US federal regulators are looking to crack down on fake reviews and other deceptive internet practices.
The Federal Trade Commission proposed a new rule Friday that would ban paying for reviews, suppressing honest reviews, selling fake social media engagement and more. Businesses would also be prohibited from running company-controlled websites that claim to be independent, and other deceptive practices like “review hijacking,” which makes reviews for one product appear like they were written for significantly different ones.
If the proposed rule is approved, following a 60-day public comment period, violators could face hefty penalties.
“Our proposed rule on fake reviews shows that we’re using all available means to attack deceptive advertising in the digital age,” Samuel Levine, director of the FTC’s Bureau of Consumer Protection, said in a statement. “The rule would trigger civil penalties for violators and should help level the playing field for honest companies.”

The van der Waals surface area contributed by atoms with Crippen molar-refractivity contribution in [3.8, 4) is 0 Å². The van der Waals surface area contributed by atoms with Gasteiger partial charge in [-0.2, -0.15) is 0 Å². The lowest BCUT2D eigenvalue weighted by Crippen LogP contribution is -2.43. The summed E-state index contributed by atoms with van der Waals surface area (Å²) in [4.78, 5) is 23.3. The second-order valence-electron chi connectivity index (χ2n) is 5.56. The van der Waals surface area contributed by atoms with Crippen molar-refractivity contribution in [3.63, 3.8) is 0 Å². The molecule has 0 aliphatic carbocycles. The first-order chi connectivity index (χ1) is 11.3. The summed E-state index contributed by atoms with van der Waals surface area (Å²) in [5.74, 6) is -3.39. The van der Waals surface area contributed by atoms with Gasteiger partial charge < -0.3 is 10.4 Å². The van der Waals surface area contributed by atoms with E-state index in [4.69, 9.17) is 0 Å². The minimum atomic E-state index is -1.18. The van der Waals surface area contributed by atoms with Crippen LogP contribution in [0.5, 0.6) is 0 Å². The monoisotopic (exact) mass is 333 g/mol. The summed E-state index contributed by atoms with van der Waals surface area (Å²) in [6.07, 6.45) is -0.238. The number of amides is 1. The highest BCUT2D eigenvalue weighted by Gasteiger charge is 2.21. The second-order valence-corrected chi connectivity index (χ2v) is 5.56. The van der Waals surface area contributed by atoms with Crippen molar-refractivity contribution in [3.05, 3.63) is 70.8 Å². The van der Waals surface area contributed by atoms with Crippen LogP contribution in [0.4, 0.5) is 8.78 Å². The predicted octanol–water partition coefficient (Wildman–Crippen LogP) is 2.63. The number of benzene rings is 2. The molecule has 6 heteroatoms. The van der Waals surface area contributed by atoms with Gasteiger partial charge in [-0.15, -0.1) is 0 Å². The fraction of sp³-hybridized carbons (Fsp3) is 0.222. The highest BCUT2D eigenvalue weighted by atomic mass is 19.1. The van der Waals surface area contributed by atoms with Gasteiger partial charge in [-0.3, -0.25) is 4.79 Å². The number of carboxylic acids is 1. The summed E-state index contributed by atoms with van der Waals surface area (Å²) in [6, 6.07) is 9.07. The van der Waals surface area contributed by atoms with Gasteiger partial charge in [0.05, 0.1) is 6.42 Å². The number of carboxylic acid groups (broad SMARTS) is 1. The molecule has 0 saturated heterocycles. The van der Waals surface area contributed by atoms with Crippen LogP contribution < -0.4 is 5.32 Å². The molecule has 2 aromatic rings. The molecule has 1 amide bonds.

In Friday’s notice to proposed rulemaking, the FTC noted that it already considers fake reviews and other deceptive actions to be unlawful — but that the new bans “may increase deterrence against these practices,” allow for civil penalties and help get financial compensation to victims , the agency said.
Estimates about the portion of online reviews that are fake range from 4% to more than 30%, according to researchers at the University of Southern California, Los Angeles’ Anderson School of Management. According to 2021 numbers from the World Economic Forum and CHEQ, fake reviews impact some $152 billion in global spending each year.
In addition to FTC efforts to tackle fake reviews in the past — which include multi-million-dollar settlements with online retailers — more companies say they are now taking deceptive online practices seriously.
In July of last year, for example, Amazon filed a lawsuit against administrators of more than 10,000 Facebook groups it accused of coordinating fake reviews in exchange for money or free products — and on Tuesday, the company announced four additional lawsuits “against fraudsters claiming to mislead Amazon customers and harm Amazon selling partners by facilitating fake reviews.”
Earlier this month, Google announced legal action against a “bad actor” who posted over 350 fraudulent Google Business profiles and tried to boost them with more than 14,000 fake reviews, the company said.
The FTC’s Friday proposal follows the agency’s November announcement to explore rulemaking.